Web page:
Webmasters of sites that relate to mobile communications received an email message this morning hyping the release of AT&T's new wireless service, PocketNet.
Some of the recipients of the PocketNet email message offered a swift and unhappy response to the unsolicited promotion.
"I want to strongly protest AT&T's use of unsolicited junk email to promote their services," wrote one reader who received the email message. "Spam from AT&T is no better, and no less a waste of our time, than being 'targeted' for the latest wonder cure, porno site, or get-rich-quick scam."
Despite the anger that spam engenders from those who receive it, many organizations are still lured by its efficiency and economy as a promotional tool. AT&T is not the only organization that has had its use of unsolicited email backfire on them.
Last month, a group of antispammers threatened to boycott Amazon.com in response to the mass email the online bookseller sends to its customers. Online auctioneer Onsale also came under fire in December for sending out unsolicited email to its competitor's clientele. And last year, the Software Publishers Association sent an antipiracy notice to more than 300,000 system administrators, drawing the ire of many recipients.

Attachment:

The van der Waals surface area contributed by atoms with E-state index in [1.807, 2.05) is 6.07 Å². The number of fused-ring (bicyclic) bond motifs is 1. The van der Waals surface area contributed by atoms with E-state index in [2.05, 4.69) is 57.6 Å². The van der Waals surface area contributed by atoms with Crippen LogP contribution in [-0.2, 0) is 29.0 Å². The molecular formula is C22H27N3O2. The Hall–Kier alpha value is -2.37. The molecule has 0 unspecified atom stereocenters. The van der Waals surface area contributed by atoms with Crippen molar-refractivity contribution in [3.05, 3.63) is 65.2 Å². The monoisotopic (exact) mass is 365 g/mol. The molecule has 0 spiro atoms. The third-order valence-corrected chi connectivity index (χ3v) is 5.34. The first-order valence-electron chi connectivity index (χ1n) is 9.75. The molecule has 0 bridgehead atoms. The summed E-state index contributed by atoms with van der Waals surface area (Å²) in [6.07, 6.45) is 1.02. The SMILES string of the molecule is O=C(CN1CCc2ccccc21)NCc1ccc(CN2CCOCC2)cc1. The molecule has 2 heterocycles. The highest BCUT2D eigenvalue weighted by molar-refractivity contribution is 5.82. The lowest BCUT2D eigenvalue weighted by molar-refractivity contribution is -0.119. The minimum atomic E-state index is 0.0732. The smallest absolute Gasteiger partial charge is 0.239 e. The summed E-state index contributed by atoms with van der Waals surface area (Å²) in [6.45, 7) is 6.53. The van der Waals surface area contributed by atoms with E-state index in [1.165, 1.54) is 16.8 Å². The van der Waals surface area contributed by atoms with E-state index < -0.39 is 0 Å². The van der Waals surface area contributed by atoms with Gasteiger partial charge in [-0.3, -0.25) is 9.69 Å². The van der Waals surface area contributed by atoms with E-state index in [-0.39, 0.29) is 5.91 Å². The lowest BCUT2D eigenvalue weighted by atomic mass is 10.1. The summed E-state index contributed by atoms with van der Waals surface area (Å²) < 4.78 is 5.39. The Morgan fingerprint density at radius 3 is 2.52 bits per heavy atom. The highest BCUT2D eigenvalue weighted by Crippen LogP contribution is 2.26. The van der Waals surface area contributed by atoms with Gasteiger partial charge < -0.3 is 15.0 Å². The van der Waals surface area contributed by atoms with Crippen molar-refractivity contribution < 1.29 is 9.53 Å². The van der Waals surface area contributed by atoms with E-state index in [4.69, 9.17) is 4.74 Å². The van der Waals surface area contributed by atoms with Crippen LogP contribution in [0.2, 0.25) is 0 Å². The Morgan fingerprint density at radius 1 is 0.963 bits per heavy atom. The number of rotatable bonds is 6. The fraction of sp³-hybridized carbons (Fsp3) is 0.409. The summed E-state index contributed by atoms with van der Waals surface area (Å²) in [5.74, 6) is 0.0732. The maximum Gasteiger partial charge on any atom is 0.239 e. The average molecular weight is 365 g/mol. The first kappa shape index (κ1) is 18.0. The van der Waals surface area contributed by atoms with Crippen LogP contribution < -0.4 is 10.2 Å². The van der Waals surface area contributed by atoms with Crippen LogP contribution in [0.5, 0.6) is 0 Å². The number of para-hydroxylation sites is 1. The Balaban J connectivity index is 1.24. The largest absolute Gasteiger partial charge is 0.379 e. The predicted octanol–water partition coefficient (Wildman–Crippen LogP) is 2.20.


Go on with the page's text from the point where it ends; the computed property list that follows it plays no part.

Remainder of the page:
According to Brad Stevens, director of marketing for PocketNet, the email was sent to targeted potential PocketNet customers, and was not sent out randomly. "We put together a targeted list of users who we thought would be interested in the product," Stevens said.
The email was distributed by HyperConnect, an online direct marketer that maintains a database of more than 2,000 names for direct mailing.
Stevens estimates that the email was sent to no more than 1,000 Webmasters, but conceded that it may have found its way into other people's email addresses as well. "When you compile lists like that, you may get people by mistake," he said.
AT&T says this is the first such promotional email that it has sent, and it will reconsider sending out more if it finds a generally negative response.
"We will look at what kind of response we get, and what kind of reaction we get," Stevens said. "We don't want to irritate anybody."